There's nothing wrong with retiring early if you have the financial means to do so. But David Ning, founder of MoneyNing.com, cites several issues to be aware of if you decide to take the plunge.
- You should be "willing to tune out market gyrations," he writes in an article for U.S. News & World Report. "Most early retirees need the help of growing equities to sustain their lifestyle for decades. But markets are volatile, and it's hard to hang on during a bear market."
- You should also know your expenses, Ning says. Start by estimating what your expenses will be in retirement. "From there, you can determine how much you will need to draw from your assets each year and can calculate a savings goal you need your nest egg to hit."
- Be prepared to return to work if you need the money. "You may never need to go back to work, but it's comforting to know that the option is always there," Ning writes.
Meanwhile, though Warren Buffett's Berkshire Hathaway has generated an annualized total return of 10.2 percent during the last 15 years, dwarfing the S&P 500 index' 4.4 percent return, that doesn't mean you should put all your retirement eggs in Buffett's Berkshire basket, says Walter Updegrave, editor of RealDealRetirement.com,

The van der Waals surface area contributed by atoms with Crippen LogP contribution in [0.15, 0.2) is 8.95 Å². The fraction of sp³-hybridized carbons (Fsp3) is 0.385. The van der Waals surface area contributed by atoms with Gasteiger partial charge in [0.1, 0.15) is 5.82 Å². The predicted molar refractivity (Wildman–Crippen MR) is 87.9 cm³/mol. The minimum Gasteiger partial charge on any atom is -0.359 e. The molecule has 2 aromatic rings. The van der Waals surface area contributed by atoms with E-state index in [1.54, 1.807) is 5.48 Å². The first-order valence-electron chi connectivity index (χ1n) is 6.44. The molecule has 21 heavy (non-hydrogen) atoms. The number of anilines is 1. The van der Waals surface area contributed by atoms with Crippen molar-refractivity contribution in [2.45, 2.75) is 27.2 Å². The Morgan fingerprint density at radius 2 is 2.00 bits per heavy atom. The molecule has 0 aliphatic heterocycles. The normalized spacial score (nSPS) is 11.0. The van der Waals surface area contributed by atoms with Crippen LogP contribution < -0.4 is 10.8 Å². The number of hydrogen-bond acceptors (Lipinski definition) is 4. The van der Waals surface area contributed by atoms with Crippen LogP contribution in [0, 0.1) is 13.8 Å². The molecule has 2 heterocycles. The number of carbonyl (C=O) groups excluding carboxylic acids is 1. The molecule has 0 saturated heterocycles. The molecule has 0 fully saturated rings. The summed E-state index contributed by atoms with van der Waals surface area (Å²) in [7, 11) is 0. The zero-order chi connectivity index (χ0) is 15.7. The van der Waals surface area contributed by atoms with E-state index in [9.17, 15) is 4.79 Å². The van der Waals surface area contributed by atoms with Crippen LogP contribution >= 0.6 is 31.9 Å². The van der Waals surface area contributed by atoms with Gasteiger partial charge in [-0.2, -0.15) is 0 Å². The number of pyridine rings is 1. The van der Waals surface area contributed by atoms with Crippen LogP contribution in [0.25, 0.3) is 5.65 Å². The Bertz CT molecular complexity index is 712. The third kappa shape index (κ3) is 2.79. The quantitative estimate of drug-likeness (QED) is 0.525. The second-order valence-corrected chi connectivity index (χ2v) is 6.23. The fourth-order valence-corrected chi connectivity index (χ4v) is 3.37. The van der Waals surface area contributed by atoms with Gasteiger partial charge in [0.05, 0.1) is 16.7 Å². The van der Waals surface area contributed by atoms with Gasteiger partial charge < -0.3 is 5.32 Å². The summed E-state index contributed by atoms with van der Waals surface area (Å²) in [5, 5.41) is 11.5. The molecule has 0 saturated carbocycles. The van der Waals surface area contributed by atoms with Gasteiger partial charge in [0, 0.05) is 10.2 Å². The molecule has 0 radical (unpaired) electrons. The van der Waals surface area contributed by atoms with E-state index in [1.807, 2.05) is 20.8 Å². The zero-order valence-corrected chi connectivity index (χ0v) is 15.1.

"I have no problem with you owning Berkshire shares," he writes in an article for CNNMoney
. But, "I don't think it's a good idea to invest too much of your retirement savings into Berkshire. As a rule, it's not wise to concentrate more than 10 percent or so of your stock holdings in the shares of any single company."
And why not bet the farm on Buffett?
"If you're going to make any single investment the cornerstone of your stock holdings, that investment ought to be very broadly diversified," Updegrave says. While Berkshire does have a wide range of holdings, he adds, "it doesn't have the breadth of a total stock market index fund."
Then there's the question of how much longer Buffett, 84, will be around. "I'm not suggesting the whole shebang will fall apart post-Buffett. But it's an open question as to whether its extraordinary success will continue," Updegrave writes.
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